Skillset New Zealand Blog

Ideas to help your team develop personally and professionally.

So you want to lose weight, buy a yacht or retire young and good health?.

Imagining success, no matter how vividly, isn't enough. And unrelenting positivity and optimism will probably only get you as far as the first setback.

Here's my summary of the best evidence available - from researchers who have tested various techniques for achieving goals on large numbers of strivers.

  1. Write a specific goal  Base it on the SMART acronym (but remembering that SMART is only a start).
  2. Decide the purpose of that goal so that you can keep reminding yourself of it: "I want to lose weight so that I can play sport/have fun with the kids...'
  3. Write mini-goals so that when you achieve them you will know you are on your way to achieving your ultimate goal
  4. Tie the behaviours you want to inevitable events (more).
  5. Stay realistically optimistic, generally positive, but accepting that setbacks are part of the challenge.
  6. Plan what you will do if you encounter a setback or obstacle to your goal.
  7. Review your progress regularly and write the results. Ideally, tell other people about your progress.
  8. If you are not making enough progress, brainstorm behaviours that will be more productive.
  9. Forgive lapses and get yourself back on track asap.

Recognise some things you are doing already? Good, but 'I knew that' is also a trap. What really matters is whether we are making the most of those ideas - using every one that's relevant to us.

Let's be realistic. Achieving goals is hard, unless the goals are so easy they're just a 'to do' list. Most people give up within a few weeks. People whose goal is to change entrenched behaviours, such as smoking, usually need several attempts.

We improve our chances if we see achieving goals as a process, not an exam that we pass or fail. Use the list to stay focused.

 

Interested in a workshop on achieving goals for your team? Contact us This email address is being protected from spambots. You need JavaScript enabled to view it.. We'll put you in touch with a trainer, not a salesperson.

 

 

Let's say you are at a meeting, presenting at a conference, or in a job interview. The conventional advice, 'just be yourself' sounds plausible. It's built on the idea that it's vital to be authentic.

But which you are we talking about?

Is it the grumpy you, the frustrated you or that part of you that's resentful because your boss turned down your idea? Clearly not.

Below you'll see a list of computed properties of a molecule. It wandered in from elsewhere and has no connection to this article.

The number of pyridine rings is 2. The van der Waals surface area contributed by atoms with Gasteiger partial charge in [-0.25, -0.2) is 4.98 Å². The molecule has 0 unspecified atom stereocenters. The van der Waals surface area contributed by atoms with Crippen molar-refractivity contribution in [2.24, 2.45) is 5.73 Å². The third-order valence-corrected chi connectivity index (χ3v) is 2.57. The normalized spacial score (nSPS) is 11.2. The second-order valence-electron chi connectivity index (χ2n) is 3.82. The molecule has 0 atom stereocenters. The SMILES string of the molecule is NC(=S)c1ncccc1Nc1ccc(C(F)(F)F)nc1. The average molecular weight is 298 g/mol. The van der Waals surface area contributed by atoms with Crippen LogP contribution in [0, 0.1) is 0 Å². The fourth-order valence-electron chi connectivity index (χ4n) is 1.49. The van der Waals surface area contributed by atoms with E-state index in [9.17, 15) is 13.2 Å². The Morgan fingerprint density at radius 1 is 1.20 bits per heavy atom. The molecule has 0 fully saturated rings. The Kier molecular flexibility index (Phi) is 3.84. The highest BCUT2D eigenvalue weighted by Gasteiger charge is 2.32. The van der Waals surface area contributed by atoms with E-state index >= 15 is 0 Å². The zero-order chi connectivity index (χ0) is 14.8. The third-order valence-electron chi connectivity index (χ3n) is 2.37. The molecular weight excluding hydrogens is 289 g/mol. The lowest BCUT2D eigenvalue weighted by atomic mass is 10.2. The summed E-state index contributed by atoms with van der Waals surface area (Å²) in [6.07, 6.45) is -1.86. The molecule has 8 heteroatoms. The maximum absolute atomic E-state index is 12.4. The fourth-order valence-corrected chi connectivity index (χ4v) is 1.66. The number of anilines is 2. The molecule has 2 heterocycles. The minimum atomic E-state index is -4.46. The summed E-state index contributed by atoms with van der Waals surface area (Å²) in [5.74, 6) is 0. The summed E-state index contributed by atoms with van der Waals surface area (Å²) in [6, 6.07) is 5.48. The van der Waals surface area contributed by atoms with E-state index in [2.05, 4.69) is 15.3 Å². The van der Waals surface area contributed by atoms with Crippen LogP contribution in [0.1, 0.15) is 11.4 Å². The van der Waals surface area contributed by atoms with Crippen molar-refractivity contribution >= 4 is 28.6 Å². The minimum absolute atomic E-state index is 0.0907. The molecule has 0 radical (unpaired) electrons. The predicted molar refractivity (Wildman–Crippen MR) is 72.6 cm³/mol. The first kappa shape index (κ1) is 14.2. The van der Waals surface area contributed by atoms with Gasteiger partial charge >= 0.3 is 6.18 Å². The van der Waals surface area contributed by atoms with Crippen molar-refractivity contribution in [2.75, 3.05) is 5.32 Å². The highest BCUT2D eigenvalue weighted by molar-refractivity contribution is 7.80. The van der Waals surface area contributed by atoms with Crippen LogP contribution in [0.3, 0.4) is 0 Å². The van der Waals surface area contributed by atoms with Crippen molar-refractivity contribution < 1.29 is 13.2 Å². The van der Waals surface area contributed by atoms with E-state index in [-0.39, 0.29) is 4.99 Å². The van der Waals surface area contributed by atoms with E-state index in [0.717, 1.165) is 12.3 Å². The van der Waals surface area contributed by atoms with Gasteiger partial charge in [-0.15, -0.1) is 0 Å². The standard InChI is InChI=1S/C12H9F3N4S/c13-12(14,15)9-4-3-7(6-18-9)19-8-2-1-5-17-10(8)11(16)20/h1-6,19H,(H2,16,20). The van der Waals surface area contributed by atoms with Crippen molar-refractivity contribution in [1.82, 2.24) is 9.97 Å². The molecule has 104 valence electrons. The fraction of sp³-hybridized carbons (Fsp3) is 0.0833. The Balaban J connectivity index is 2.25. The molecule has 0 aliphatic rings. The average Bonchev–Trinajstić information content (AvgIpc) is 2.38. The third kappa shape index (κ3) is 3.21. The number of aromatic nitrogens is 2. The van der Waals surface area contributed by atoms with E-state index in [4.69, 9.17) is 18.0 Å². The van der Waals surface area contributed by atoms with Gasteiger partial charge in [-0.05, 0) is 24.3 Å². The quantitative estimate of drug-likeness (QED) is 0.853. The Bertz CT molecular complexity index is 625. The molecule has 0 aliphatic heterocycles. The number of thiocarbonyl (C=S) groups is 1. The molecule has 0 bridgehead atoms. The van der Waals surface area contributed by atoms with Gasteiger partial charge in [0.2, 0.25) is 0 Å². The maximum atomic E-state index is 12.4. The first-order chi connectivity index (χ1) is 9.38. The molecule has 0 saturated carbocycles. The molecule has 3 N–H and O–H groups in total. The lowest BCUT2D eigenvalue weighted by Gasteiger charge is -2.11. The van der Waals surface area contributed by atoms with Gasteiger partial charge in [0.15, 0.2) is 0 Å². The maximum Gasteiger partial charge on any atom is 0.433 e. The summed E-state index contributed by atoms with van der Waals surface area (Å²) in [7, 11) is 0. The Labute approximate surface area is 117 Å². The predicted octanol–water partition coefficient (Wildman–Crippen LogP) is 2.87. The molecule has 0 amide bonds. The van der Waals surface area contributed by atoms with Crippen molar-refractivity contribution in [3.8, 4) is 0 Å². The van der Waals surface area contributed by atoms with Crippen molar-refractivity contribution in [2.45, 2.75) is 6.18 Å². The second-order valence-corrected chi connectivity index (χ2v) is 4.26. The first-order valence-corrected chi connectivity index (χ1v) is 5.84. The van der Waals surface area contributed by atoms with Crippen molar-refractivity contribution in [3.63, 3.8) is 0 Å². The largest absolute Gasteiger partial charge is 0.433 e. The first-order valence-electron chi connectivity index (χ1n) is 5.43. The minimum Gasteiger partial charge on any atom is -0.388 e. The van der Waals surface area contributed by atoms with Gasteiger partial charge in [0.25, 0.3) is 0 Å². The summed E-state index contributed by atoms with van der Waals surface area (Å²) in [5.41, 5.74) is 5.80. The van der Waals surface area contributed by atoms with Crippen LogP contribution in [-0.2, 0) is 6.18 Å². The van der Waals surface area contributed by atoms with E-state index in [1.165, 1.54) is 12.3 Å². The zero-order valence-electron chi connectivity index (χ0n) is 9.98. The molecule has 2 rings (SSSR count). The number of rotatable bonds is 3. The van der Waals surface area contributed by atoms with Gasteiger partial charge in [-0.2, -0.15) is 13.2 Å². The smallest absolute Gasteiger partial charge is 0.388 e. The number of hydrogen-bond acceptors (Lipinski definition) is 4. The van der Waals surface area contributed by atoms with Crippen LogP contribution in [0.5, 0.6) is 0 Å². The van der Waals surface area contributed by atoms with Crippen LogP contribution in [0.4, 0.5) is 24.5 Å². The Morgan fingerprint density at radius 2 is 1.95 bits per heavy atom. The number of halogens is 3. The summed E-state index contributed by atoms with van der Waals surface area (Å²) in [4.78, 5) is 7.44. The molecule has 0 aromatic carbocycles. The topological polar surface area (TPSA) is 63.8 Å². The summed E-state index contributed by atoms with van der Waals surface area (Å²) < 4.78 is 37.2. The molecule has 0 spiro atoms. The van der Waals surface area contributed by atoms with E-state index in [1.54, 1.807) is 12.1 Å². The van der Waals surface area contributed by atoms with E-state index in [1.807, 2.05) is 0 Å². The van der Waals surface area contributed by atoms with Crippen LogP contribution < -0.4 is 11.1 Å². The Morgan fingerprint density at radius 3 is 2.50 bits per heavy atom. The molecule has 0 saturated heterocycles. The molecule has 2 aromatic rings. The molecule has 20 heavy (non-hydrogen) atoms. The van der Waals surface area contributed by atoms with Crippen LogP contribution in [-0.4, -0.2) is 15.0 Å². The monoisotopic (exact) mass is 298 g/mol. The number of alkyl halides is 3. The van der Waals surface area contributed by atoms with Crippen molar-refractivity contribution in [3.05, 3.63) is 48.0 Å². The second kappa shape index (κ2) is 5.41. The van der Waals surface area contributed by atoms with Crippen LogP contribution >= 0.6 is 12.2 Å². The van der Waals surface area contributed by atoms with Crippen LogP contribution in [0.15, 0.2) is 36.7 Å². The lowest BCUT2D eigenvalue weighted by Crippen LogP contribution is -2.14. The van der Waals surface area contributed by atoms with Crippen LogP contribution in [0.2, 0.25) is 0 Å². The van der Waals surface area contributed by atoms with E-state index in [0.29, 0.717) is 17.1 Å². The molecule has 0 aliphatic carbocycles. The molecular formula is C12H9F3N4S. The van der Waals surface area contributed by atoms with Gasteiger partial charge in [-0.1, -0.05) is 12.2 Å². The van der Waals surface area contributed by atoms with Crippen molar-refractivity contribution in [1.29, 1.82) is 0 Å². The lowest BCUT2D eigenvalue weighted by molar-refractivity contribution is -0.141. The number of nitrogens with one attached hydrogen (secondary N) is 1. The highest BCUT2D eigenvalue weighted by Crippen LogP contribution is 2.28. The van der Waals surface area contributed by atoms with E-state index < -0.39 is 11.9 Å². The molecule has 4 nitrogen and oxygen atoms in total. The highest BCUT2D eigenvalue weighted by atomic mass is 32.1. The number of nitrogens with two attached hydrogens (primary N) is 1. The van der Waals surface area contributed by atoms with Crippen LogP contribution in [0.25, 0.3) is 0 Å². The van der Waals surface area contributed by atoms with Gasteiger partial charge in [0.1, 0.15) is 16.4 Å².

We have many versions of us. If we are in front of others we must select the version of us that's most appropriate for the occasion. That's in our interests, but it's also in the interests of our colleagues at the meeting, our audience at the presentation or the job recruiters.

Is presenting our best selves less than authentic?

Only if it's false.

Is it an act? In a sense, because it's only a selection from the various versions of us. But it's still us.

 And there's something else.

We can use the act to practise cultivating the professional us. We can use it as a benchmark, so we can remind ourselves of the professionalism we showed at the meeting, the conference and the interview and strive to keep being that best version of us.

Just being ourselves has a big downside.

Like the person who throws out tactless personal criticism and says, 'I'm just being honest'.

Or the one who won't change other unsociable behaviour, 'because that's just the way I am'.

Want to be authentic, build rapport with your audience, but still you?

Give away a bit about yourself. Be human. An academic whose work I follow, wrote recently that when he goes through automatic doors he likes to imagine that he is opening them with his mind. 

Silly? A bit child-like? Fair enough.

Do you like him more? I do.

 

Interested in a workshop on emotional Intelligence for your team? (It's about thriving at work)

What about a workshop on employee engagement? (For your leaders or for your teams)

 

About Ralph Brown

ralph brown blog3

Ralph is our founder and managing director. He has a background in psychology, television journalism and business.

Ralph's passions are psychology and writing. He leads workshops on both and speaks to conferences on the psychology of thriving at work.

In 2011  Professional Speakers Australia awarded him its top speaking accreditation, the CSP.

He has written six books and more than a hundred articles on psychology and writing. International research journals have published his articles reviewing the research on resilience.

Ralph enjoys trips to France. He lives in rural Canterbury.

Interested in training in business writing?

A business writing workshop will give your team far more than just plain English. They’ll be achieving more clarity in less time. Through their emails and letters, they’ll be building cooperative relationships with their colleagues, customers and community.

Learn more

Interested in training to develop your teams’ resilience?

Discover what top achievers do when the going gets tough.

Learn more